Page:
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Magnetic stress analysis of structural steel


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Langman, RA 1986 , 'Magnetic stress analysis of structural steel', PhD thesis, University of Tasmania.

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The original aim of this project (on which the thesis is based) was to
design an instrument that would measure stress in steel nondestructively
by means of magnetic measurements, using the known fact that the
magnetic properties of most steels are significantly affected by stress. It
soon became apparent that there was a paucity of relevant magnetic theory,
and so the project was widened to include a (mostly experimental) study of
the effect of stress on the magnetisation curves of mild steel. These were
measured for magnetisation parallel and perpendicular to the stress and for
tensile and compressive stresses. The highest sensitivity to stress occurs
on the steepest part of the magnetisation curve, which is where the stressinstrument
is used, and is also where the theory is least satisfactory. Thus
another aim is to relate magnetisation measurements and theory at moderate
field strengths.
The thesis is in three parts: I A review of experimental magnetic stress analysis, for the period 1950-
1980; work by about 12 individuals or groups is included.
II An account of the author's experimental results, both for the
development of the instrument to measure stress (called the Rotation Rig)
and also for the more basic measurements of magnetic properties of steel
under stress. Some work is also included on the effect of plastic strain and
on the relation between Barkhausen noise and the rotation rig results.
III A review of magnetomechanical theory, including a contribution from
the author; theories or concepts that have some relevance are by Brown,
Goodenough, Ginsburg, Watson, and Jiles and Atherton.
The first aim, that of designing an instrument to measure stress, has
been achieved. Strictly, only the differences in principal stresses, and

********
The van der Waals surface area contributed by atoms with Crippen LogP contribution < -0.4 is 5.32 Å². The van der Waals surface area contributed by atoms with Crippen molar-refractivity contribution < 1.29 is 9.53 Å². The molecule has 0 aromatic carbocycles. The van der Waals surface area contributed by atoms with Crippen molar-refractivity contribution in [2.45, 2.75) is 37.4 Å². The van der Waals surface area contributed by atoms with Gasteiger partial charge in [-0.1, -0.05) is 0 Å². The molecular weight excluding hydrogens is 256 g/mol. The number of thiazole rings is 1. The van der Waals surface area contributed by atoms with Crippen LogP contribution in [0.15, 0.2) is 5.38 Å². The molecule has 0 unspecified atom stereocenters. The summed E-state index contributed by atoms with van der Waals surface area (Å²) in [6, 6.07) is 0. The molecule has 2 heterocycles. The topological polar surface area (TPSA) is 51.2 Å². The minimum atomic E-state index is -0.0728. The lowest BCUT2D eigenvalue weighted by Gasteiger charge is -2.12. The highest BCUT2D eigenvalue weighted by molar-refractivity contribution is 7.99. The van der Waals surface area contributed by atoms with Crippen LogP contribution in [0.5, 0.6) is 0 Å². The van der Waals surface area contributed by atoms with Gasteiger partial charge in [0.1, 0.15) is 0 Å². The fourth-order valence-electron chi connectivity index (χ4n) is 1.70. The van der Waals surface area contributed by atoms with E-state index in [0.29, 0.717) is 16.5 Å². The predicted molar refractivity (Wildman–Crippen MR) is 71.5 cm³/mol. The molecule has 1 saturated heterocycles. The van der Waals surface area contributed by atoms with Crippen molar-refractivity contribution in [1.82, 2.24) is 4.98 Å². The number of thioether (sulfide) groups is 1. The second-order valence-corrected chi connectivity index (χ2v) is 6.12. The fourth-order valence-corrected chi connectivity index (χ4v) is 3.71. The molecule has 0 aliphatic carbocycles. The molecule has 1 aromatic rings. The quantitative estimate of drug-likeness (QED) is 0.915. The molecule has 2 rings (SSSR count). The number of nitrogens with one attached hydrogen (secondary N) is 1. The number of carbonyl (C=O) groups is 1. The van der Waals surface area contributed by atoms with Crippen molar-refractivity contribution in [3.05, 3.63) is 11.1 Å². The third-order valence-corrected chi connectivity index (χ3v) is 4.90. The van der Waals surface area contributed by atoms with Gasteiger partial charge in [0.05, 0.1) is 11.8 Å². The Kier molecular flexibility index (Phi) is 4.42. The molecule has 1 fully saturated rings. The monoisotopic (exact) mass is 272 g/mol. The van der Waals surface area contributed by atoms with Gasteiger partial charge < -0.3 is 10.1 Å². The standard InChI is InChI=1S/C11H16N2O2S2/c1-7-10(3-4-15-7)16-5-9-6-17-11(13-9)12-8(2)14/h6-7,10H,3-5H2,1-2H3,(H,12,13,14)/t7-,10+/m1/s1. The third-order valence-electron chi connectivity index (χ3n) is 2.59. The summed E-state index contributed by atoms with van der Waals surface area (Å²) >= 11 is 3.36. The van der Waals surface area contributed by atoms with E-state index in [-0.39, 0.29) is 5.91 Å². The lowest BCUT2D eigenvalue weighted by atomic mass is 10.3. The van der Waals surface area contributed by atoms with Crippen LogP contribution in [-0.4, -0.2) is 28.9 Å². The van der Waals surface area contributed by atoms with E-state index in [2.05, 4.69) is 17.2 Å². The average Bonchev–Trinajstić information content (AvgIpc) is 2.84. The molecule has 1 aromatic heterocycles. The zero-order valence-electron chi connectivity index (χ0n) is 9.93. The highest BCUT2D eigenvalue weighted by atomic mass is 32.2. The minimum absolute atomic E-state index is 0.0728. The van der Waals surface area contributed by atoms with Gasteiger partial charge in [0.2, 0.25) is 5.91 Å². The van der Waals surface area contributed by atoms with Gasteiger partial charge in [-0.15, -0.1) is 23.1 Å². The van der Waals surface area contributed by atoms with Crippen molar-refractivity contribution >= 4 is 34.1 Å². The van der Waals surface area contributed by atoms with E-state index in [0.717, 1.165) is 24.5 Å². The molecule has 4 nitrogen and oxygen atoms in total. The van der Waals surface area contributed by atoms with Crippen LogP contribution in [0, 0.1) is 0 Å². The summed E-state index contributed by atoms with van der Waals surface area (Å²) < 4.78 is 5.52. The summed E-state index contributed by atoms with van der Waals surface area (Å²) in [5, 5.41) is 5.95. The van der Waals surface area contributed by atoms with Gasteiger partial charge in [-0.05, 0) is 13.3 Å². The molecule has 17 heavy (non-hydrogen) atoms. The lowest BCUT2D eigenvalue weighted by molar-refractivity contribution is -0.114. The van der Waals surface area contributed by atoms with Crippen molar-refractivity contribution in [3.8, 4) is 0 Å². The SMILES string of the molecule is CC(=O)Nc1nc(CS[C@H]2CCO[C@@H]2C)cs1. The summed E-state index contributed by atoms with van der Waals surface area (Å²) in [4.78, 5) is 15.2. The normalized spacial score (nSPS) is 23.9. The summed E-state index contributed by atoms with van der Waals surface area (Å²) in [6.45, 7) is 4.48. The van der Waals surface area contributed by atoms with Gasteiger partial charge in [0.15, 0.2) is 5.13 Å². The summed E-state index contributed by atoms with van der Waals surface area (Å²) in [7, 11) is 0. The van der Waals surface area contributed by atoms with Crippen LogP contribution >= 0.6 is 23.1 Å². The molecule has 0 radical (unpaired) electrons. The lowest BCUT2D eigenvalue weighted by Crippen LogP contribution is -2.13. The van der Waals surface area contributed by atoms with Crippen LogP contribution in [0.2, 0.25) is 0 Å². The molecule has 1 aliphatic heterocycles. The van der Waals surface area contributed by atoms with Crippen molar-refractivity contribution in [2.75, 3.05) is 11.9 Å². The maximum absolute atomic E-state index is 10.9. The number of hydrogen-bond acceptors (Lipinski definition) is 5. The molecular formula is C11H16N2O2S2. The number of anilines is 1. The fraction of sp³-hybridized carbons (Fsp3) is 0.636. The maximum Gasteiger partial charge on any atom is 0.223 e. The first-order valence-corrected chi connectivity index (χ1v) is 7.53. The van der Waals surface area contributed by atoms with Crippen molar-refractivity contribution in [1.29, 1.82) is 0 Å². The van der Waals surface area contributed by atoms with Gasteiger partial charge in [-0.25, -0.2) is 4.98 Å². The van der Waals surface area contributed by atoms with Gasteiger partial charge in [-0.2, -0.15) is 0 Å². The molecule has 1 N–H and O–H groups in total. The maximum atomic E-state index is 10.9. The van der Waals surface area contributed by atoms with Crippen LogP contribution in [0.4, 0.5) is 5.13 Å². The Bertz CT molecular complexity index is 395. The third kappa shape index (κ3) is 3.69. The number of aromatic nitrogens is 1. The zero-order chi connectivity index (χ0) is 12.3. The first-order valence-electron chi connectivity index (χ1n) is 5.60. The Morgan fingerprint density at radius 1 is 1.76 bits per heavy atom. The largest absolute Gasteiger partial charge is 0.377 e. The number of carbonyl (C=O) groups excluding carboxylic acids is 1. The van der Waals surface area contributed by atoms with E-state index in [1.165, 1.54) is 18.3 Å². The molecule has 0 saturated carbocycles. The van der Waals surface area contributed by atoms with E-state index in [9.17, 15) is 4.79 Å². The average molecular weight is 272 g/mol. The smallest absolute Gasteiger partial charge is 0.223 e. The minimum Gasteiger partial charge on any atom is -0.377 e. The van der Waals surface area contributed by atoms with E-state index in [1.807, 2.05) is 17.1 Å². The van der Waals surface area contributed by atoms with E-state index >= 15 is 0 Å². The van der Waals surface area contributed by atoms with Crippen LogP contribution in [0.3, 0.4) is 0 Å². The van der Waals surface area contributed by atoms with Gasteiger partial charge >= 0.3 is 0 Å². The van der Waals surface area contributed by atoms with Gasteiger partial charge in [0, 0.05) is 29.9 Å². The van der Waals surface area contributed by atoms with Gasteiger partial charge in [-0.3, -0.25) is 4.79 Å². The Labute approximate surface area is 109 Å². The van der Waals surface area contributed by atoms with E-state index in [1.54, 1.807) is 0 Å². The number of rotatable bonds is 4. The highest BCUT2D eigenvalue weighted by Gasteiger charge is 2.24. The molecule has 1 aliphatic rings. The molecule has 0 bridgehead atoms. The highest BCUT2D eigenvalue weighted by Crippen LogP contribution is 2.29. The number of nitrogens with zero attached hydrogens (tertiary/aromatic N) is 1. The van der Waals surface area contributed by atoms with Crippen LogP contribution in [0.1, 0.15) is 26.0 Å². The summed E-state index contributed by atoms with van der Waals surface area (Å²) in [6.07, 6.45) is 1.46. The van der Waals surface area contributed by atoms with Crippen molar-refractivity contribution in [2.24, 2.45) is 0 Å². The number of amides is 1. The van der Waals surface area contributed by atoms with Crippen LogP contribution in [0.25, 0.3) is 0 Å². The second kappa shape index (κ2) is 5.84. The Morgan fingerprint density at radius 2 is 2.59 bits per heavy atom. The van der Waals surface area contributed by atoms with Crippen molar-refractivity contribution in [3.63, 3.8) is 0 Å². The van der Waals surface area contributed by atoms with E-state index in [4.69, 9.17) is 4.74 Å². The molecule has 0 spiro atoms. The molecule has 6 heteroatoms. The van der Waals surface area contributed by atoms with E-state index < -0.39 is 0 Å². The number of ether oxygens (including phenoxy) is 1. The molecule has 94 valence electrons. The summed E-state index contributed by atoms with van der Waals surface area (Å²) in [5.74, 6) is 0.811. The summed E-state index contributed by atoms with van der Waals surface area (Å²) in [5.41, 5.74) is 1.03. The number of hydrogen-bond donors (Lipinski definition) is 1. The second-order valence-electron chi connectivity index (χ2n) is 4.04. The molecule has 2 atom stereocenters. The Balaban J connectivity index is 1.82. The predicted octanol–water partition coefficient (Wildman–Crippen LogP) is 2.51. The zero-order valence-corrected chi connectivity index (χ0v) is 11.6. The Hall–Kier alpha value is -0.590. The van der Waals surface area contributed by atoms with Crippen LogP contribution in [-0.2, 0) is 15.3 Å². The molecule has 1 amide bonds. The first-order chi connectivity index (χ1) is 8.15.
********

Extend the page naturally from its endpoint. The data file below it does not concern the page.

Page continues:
their directions, can be measured. The results are analagous to photoelastic
modeling but working on the actual steel instead of a plastic model. The rotation rig is cheap, quick, and convenient to use, and has an error of
about lOMPa in optimum conditions.
The . second aim, that of producing a theory to explain quantitatively
the effect of stress on magnetisation at moderate magnetic fields, has not
been achieved. In fact the complexity of the magnetic behaviour of steel
makes any theory likely to be rather complicated. However, the symmetry of
the experimental results on mild steel are explained theoretically by the
Many of the measurements, especially those with biaxial stresses, have
not been made before, and are a framework on which to base further

Item Type: Thesis - PhD
Authors/Creators:Langman, RA
Keywords: Steel, Structural, Strains and stresses
Copyright Holders: The Author
Copyright Information:

Copyright 1986 the Author - The University is continuing to endeavour to trace the copyright owner(s) and in the meantime this item has been reproduced here in good faith. We would be pleased to hear from the copyright owner(s).

Additional Information:

Bibliography: leaves 268-278. Thesis (PhD)--University of Tasmania, 1987

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